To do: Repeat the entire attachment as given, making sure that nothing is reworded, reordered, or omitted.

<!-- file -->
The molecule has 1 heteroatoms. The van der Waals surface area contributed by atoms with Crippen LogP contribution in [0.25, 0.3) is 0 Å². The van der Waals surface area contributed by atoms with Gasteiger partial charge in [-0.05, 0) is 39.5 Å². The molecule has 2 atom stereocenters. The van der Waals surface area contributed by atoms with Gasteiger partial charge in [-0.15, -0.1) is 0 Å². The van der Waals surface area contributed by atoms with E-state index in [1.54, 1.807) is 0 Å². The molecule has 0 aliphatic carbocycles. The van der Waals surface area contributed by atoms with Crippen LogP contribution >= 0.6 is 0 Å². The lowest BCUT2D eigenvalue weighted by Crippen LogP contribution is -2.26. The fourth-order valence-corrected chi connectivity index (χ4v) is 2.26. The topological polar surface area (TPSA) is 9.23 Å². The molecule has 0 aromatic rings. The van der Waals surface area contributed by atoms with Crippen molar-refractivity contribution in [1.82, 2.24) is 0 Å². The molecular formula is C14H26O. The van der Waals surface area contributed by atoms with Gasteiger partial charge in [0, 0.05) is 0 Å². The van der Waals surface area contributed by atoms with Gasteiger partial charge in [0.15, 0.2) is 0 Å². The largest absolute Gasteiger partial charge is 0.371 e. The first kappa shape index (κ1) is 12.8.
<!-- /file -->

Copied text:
The molecule has 1 heteroatoms. The van der Waals surface area contributed by atoms with Crippen LogP contribution in [0.25, 0.3) is 0 Å². The van der Waals surface area contributed by atoms with Gasteiger partial charge in [-0.05, 0) is 39.5 Å². The molecule has 2 atom stereocenters. The van der Waals surface area contributed by atoms with Gasteiger partial charge in [-0.15, -0.1) is 0 Å². The van der Waals surface area contributed by atoms with E-state index in [1.54, 1.807) is 0 Å². The molecule has 0 aliphatic carbocycles. The van der Waals surface area contributed by atoms with Crippen LogP contribution >= 0.6 is 0 Å². The lowest BCUT2D eigenvalue weighted by Crippen LogP contribution is -2.26. The fourth-order valence-corrected chi connectivity index (χ4v) is 2.26. The topological polar surface area (TPSA) is 9.23 Å². The molecule has 0 aromatic rings. The van der Waals surface area contributed by atoms with Crippen molar-refractivity contribution in [1.82, 2.24) is 0 Å². The molecular formula is C14H26O. The van der Waals surface area contributed by atoms with Gasteiger partial charge in [0, 0.05) is 0 Å². The van der Waals surface area contributed by atoms with Gasteiger partial charge in [0.15, 0.2) is 0 Å². The largest absolute Gasteiger partial charge is 0.371 e. The first kappa shape index (κ1) is 12.8.